Energy restriction results in a mass-adjusted decrease in energy expenditure in cats that is maintained after weight regain

Cecilia Villaverde, Jon J Ramsey, Alice S. Green, Danny K. Asami, Seung Yoo, Andrea J Fascetti

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Abstract

Dietary energy restriction (ER) is used to treat obesity in cats but it is often unsuccessful. The purpose of this study was to determine whether ER results in a sustained decrease in mass-adjusted energy expenditure (EE) that may oppose weight loss and promote weight regain. EE and body composition were measured in 10 adult neutered cats at 3 time points: baseline (obese cats), during weight loss (40% ER), and following weight regain. The cats started with a body weight (BW) of 6.1 ± 0.30 kg, body condition score (BCS) of 7.6 ± 0.14 (on a 9-point scale), and fat body mass (FM) of 38 ± 1.0% of BW. After weight loss, BW was 5.0 ± 0.19 kg, BCS was 5.5 ± 0.07 kg, and FM was 31 ± 1.6% (P < 0.01). After weight regain, BW was 6.2 ± 0.30 kg, BCS was 7.7 ± 0.16, and FM was 42 ± 1.8% (P < 0.01). Total EE decreased from 1258 ± 33.7 kJ/d to 1025 ± 39.6 kJ/d during weight loss (P < 0.001). After weight regain, EE was still lower than baseline (1103 ± 41.5 kJ/d, P < 0.001). Energy intake (EI) at baseline (1337 ± 50.6 kJ/d) was higher than EI after weight loss and regain (1217 ± 61.2 kJ/d), resulting in no differences in energy balance (78 ± 30.4 and 104 ± 35.4 kJ/d, respectively, P = 0.581). These results support the hypothesis that ER results in a mass-adjusted decrease in EE in cats that is maintained after weight regain.

Original languageEnglish (US)
Pages (from-to)856-860
Number of pages5
JournalJournal of Nutrition
Volume138
Issue number5
StatePublished - May 2008

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energy expenditure
Energy Metabolism
Weight Loss
Cats
weight loss
Fat Body
cats
Weights and Measures
fat body
Body Weight
energy
body condition
body weight
Energy Intake
energy intake
Body Composition
energy balance
body composition
obesity
Obesity

ASJC Scopus subject areas

  • Medicine (miscellaneous)
  • Food Science
  • Medicine(all)

Cite this

Energy restriction results in a mass-adjusted decrease in energy expenditure in cats that is maintained after weight regain. / Villaverde, Cecilia; Ramsey, Jon J; Green, Alice S.; Asami, Danny K.; Yoo, Seung; Fascetti, Andrea J.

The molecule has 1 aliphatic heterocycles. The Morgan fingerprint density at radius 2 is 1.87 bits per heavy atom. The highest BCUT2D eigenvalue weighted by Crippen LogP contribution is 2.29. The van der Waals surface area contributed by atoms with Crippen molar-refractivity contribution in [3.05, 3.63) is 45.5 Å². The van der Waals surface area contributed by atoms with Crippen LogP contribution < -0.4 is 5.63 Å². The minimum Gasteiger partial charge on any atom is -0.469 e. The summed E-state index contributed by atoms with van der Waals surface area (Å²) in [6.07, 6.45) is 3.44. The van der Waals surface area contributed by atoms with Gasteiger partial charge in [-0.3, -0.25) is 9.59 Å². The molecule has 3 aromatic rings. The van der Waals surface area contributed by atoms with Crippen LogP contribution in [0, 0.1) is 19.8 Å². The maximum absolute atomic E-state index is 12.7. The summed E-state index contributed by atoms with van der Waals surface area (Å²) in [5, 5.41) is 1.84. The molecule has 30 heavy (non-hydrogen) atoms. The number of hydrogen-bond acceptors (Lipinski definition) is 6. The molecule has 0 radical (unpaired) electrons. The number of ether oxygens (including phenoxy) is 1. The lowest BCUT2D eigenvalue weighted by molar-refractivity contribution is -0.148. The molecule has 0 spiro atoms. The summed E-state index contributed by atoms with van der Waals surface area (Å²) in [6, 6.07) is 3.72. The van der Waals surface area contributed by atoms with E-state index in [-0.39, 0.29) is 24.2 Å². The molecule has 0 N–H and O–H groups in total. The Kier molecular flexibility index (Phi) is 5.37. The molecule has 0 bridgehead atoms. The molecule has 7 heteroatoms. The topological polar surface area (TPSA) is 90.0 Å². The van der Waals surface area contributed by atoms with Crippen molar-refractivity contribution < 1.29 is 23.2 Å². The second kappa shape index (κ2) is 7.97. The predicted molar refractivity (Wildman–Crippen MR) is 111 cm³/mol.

In: Journal of Nutrition, Vol. 138, No. 5, 05.2008, p. 856-860.

Research output: Contribution to journalArticle

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abstract = "Dietary energy restriction (ER) is used to treat obesity in cats but it is often unsuccessful. The purpose of this study was to determine whether ER results in a sustained decrease in mass-adjusted energy expenditure (EE) that may oppose weight loss and promote weight regain. EE and body composition were measured in 10 adult neutered cats at 3 time points: baseline (obese cats), during weight loss (40{\%} ER), and following weight regain. The cats started with a body weight (BW) of 6.1 ± 0.30 kg, body condition score (BCS) of 7.6 ± 0.14 (on a 9-point scale), and fat body mass (FM) of 38 ± 1.0{\%} of BW. After weight loss, BW was 5.0 ± 0.19 kg, BCS was 5.5 ± 0.07 kg, and FM was 31 ± 1.6{\%} (P < 0.01). After weight regain, BW was 6.2 ± 0.30 kg, BCS was 7.7 ± 0.16, and FM was 42 ± 1.8{\%} (P < 0.01). Total EE decreased from 1258 ± 33.7 kJ/d to 1025 ± 39.6 kJ/d during weight loss (P < 0.001). After weight regain, EE was still lower than baseline (1103 ± 41.5 kJ/d, P < 0.001). Energy intake (EI) at baseline (1337 ± 50.6 kJ/d) was higher than EI after weight loss and regain (1217 ± 61.2 kJ/d), resulting in no differences in energy balance (78 ± 30.4 and 104 ± 35.4 kJ/d, respectively, P = 0.581). These results support the hypothesis that ER results in a mass-adjusted decrease in EE in cats that is maintained after weight regain.",
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